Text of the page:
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As a prank, I wish to arrange the keys on a coworker's keyboard to be a pangram, but in order to do so, the characters can only appear once.

I've done some googling and have not found a pangram that doesn't have repeat characters. With the limited number of vowels, I expect it might be impossible. If it is not impossible, is there one that makes sense?

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    It seems highly unlikely that a pangram that has no repeats exists. If one did it would be famous. If you want to explore this topic further I suggest Puzzling might be a better site. puzzling.stackexchange.com/questions/22784/… Commented Oct 2, 2015 at 22:37
  • I didn't find a pangram that is also an heterogram, i.e. a sentence in which no letter of the alphabet occurs more than once. A good heterogram (with 20 letters) is "The big dwarf only jumps" (Alain Brobecker). And "uncopyrightable" is a one word (15 letters)
    – Graffito
    Commented Oct 2, 2015 at 23:00
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    Use the numerical keys for some more vowels ? @=a, 1=l, 0=o etc. Commented Oct 2, 2015 at 23:17
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    This question belongs on another site in the Stack Exchange network; it is about puzzles rather than analysing normal English usage. Commented Oct 3, 2015 at 1:31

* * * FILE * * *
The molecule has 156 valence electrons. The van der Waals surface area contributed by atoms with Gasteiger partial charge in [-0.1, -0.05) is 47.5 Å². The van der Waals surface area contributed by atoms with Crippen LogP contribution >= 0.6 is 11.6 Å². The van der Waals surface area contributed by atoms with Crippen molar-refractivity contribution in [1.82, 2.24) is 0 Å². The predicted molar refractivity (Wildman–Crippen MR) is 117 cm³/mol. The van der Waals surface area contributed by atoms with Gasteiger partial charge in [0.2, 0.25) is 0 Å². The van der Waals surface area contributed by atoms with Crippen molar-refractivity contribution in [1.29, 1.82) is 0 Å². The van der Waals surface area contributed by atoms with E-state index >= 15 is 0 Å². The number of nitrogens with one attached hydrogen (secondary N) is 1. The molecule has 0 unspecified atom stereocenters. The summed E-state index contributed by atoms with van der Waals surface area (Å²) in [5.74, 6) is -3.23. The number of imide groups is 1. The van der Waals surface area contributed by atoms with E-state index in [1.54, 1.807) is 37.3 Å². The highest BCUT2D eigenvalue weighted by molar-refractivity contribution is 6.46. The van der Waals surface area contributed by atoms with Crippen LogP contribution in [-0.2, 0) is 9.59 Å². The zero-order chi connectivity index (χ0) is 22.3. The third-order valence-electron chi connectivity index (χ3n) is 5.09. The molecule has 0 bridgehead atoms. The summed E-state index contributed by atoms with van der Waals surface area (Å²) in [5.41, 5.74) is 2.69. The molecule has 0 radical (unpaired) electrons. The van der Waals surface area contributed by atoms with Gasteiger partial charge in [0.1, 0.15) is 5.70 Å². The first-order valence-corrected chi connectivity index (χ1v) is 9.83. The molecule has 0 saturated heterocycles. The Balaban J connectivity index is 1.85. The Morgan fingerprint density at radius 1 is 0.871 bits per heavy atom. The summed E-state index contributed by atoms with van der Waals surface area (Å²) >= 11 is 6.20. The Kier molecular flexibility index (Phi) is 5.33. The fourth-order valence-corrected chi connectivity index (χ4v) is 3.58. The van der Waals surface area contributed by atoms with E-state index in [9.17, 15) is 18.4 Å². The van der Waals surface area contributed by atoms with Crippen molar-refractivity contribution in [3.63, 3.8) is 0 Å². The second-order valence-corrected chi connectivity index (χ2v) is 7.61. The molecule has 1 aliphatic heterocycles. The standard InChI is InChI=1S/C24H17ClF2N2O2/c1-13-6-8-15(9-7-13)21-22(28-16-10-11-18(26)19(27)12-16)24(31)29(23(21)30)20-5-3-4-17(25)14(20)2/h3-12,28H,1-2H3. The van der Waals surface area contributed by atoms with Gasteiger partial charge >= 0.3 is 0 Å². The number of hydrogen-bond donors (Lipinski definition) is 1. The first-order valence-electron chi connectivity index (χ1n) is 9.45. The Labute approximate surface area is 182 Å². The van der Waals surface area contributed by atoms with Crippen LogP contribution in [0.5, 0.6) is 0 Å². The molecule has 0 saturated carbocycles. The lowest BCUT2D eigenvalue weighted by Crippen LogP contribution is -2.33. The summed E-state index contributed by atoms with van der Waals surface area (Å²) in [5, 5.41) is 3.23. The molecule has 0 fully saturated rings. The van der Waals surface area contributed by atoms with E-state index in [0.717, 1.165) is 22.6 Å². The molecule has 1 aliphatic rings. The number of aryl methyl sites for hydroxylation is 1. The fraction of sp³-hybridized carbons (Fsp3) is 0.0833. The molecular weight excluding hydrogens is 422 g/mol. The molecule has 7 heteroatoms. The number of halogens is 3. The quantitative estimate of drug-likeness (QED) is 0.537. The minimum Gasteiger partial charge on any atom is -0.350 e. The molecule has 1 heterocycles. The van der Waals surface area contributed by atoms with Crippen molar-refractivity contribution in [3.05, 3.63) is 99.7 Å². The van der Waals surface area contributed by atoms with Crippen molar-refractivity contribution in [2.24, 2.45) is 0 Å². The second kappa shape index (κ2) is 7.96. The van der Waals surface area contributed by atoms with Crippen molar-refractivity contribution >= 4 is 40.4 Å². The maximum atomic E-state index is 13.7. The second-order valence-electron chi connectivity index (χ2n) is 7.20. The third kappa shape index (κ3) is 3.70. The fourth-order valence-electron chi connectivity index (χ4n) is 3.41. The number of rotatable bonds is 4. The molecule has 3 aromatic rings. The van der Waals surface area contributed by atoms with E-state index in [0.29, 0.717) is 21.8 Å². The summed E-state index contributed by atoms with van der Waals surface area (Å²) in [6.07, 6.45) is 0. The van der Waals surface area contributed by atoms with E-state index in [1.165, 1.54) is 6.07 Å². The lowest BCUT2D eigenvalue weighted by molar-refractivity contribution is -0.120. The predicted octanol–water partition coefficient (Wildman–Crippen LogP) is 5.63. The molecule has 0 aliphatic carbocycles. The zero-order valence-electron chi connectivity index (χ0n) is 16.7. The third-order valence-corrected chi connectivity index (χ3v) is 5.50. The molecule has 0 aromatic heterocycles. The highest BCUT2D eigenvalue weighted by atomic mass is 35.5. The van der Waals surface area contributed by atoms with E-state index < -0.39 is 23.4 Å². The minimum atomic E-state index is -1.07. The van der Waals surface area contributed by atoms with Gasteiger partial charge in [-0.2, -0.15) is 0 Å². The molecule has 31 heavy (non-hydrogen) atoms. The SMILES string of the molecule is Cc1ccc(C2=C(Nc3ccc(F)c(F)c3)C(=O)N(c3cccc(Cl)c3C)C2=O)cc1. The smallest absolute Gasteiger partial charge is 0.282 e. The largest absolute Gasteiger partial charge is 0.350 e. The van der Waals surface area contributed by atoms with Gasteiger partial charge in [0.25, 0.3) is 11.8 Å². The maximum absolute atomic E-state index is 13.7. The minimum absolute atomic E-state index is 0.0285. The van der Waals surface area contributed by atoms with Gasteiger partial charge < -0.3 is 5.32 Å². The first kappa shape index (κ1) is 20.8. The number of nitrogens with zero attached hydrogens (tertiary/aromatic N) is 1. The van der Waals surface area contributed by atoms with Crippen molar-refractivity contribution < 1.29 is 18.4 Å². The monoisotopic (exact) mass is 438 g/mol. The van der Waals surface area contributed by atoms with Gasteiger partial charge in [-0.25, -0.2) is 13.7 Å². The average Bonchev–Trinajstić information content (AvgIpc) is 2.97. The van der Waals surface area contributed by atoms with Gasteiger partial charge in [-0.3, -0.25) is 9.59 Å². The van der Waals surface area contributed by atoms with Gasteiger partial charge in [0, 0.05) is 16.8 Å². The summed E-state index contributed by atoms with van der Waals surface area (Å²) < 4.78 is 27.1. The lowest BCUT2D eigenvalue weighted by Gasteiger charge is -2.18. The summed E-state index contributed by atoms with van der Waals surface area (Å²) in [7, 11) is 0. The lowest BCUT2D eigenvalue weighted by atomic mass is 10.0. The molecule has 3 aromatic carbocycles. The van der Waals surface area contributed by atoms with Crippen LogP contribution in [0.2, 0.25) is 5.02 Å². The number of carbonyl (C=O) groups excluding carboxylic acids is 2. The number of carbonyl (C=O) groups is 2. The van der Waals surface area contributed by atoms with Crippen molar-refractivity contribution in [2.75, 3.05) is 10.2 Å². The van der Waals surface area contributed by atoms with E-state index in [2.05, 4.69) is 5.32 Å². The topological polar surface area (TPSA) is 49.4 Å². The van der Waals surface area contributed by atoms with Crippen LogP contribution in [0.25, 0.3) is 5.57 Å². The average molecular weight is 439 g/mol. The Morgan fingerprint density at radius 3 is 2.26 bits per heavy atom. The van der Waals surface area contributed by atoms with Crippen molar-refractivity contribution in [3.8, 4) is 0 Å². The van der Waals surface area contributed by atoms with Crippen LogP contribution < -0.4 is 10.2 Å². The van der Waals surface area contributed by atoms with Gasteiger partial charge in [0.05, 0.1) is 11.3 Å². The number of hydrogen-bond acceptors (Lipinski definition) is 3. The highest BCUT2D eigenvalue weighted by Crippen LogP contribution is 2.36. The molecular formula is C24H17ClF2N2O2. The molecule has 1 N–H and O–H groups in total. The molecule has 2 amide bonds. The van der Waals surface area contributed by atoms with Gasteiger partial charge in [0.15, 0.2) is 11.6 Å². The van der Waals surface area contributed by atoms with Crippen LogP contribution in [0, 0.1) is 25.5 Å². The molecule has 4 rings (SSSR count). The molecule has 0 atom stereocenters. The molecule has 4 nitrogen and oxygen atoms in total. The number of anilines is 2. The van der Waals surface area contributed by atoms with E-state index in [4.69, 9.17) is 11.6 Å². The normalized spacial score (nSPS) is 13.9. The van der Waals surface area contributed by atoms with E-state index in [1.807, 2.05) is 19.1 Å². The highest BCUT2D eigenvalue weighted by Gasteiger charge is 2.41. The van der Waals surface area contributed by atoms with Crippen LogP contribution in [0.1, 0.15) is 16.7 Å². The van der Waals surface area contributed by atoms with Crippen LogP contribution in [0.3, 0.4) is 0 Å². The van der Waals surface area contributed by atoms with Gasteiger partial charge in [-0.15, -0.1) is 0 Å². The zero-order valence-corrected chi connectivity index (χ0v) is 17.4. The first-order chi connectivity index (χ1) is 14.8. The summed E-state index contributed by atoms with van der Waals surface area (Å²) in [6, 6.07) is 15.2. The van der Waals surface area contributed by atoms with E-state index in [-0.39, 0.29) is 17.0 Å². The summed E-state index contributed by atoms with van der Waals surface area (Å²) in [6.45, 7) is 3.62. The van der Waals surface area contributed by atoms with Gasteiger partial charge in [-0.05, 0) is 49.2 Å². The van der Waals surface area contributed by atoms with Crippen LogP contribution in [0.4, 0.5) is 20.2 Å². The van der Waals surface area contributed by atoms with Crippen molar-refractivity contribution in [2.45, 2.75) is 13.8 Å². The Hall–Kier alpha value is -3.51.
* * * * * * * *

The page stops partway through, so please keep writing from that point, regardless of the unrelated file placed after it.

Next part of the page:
• I'm voting to close, but @VenomFangs, try Googling this. I found fun-with-words.com/pang_example.html. There are some ridiculous ones out there, like Mr. Jock, TV quiz PhD, bags few lynx and TV quiz drag nymphs blew JFK cox.
    – Tragicomic
    Commented Oct 3, 2015 at 6:28

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There are a couple of very odd pangrams (no repeated letters) referenced at this site and the author states:

Unfortunately, to my knowledge, there are no particularly clever 26 letter pangrams in English. Constructing a sentence that uses every letter of the alphabet once and no more -- essentially an anagram of the alphabet -- seems to require the use of acronyms, initials, and strange punctuation. The most interesting I've seen is, "Glum Schwartzkopf vex'd by NJ IQ."

There's also this answer in Yahoo Answers:

Best Answer: A sentence that contains every letter of the alphabet at least once is called a pangram. People have constructed 26-letter-long pangrams using only words that can be found in an unabridged dictionary, but they don't make a whole lot of sense. The most famous example is "Cwm fjord bank glyphs vext quiz."

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